Section 11210 states the general principle that a physician "may prescribe for, furnish to, or administer controlled substances to his patient" but "only when in good faith he believes . . . such treatment" is required. The language of section 11153 that "[a] prescription for a controlled substance shall only be issued for a legitimate medical purpose" restates the principle in slightly different form. The physician's good faith can be asserted as a defense to issuing a prescription without "a legitimate medical purpose" (see People v. Lonergan (1990) 219 Cal.App.3d 82, 89-92 [ 267 Cal.Rptr. 887]) or, as with the charges against petitioner, if the physician goes one step further and actually provides the controlled substances. (See People v. Jackson, supra, 106 Cal.App.2d at pp. 118, 123-124; People v. Kinsley, supra, 118 Cal.App. at pp. 597-598.) But a license to practice medicine is not a blanket exemption from valid criminal laws otherwise applicable to all persons. (See People v. Jackson, supra, at p. 118 ["The applicable provisions of the Health and Safety Code, section 11000 et seq., do not exempt a physician from prosecution for unlawful sale of narcotics"]; People v. Kinsley, supra, at pp. 597-598 ["from the fact that he is a physician so licensed, it does not necessarily follow that he had the legal right under all circumstances to sell . . . narcotics"].) As our Supreme Court concluded in a similar situation, "No such result could have been intended by the Legislature." ( People v. Braddock, supra, 41 Cal.2d at p. 800.)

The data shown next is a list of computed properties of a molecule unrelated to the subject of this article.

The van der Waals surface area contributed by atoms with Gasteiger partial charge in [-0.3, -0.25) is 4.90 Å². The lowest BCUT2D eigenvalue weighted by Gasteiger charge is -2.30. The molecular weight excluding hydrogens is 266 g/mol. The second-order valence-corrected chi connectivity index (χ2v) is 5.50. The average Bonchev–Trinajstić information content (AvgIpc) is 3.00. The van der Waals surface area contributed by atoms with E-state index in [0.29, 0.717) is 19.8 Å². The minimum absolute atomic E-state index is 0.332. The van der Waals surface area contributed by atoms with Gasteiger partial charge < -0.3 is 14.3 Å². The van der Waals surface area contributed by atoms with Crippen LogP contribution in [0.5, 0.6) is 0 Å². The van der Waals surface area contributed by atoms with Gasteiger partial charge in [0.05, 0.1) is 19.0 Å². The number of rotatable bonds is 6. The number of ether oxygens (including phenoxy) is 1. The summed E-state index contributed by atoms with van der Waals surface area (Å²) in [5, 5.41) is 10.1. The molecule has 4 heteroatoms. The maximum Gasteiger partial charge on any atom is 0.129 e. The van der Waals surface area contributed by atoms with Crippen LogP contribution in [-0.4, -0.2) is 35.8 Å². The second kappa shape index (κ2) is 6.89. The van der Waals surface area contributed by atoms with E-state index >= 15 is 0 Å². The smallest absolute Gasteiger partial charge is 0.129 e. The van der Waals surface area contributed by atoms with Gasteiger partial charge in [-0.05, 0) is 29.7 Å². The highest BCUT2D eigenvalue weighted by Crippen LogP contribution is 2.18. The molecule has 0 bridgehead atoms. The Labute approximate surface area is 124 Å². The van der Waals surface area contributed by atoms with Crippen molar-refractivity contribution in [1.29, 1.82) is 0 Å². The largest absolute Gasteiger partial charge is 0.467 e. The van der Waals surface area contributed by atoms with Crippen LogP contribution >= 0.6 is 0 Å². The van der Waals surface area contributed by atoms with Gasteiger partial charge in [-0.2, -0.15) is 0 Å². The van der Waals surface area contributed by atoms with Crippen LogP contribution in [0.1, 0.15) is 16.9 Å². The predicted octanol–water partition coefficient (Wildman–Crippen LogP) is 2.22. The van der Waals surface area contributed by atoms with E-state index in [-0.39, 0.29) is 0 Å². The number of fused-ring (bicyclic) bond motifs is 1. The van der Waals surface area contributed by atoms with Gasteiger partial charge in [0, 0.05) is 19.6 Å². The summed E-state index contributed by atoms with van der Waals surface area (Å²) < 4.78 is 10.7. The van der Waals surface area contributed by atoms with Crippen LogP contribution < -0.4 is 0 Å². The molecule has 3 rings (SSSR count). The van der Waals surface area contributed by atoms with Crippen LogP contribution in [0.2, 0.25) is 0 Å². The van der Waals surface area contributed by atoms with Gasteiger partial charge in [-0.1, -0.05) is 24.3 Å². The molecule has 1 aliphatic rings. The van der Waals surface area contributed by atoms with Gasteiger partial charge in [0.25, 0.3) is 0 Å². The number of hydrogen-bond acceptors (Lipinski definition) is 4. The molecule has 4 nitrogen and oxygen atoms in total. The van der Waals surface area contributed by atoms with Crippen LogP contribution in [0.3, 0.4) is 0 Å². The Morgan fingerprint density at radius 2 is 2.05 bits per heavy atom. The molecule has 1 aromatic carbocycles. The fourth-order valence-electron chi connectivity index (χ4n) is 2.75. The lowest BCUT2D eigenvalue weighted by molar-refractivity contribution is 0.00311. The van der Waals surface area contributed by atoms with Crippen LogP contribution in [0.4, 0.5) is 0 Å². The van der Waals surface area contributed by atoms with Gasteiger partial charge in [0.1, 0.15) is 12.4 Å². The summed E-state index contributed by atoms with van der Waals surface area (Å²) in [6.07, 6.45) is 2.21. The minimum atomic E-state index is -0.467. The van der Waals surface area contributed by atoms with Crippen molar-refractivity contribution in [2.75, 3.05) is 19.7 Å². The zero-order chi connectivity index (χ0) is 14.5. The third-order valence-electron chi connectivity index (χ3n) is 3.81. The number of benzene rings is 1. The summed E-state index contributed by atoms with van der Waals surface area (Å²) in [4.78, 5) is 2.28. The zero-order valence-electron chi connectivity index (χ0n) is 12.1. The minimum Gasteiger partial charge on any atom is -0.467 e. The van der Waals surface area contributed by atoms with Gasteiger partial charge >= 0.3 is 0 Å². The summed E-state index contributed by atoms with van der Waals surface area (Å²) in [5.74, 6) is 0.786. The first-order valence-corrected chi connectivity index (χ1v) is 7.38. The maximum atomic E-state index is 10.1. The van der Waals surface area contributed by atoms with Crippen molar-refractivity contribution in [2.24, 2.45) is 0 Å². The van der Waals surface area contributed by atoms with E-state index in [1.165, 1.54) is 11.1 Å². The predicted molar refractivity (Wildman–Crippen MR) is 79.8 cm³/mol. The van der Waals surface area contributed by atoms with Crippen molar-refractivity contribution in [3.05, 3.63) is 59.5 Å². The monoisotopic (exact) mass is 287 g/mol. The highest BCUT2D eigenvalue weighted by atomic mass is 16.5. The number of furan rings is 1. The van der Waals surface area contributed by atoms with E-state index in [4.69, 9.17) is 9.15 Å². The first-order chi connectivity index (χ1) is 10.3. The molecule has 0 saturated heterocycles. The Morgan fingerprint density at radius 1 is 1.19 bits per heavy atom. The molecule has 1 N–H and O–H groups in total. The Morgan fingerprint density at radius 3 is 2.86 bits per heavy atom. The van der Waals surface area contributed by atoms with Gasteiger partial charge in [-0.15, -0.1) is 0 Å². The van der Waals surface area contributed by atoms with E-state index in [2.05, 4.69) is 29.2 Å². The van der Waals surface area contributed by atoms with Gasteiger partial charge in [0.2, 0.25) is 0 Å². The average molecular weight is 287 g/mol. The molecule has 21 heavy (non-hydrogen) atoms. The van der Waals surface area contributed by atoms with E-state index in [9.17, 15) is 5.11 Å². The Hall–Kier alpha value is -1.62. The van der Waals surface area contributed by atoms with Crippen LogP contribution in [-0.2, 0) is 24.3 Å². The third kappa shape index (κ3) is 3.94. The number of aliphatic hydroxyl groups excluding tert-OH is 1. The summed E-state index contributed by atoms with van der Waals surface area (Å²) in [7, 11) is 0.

The phrasing of the exemption employed in section 11379 — "upon the prescription of a physician" — imports the existence of the physician-patient relationship. The most important characteristic of that relationship is the physician using best efforts and expertise to promote the patient's total health. Because the concepts of "good faith" and "legitimate medical purpose" are inherent limitations restricting the physician's authority to prescribe for controlled substances, the absence of express language to these effects in section 11379 is not of particular importance. An obvious aim of section 11379, as well as the entire Uniform Controlled Substances Act (§ 11000 et seq.), is "to prevent one having access to [controlled substances] from making them available, other than for a legitimate purpose, to one under treatment. . . ." ( People v. Braddock, supra, 41 Cal.2d at p. 801.)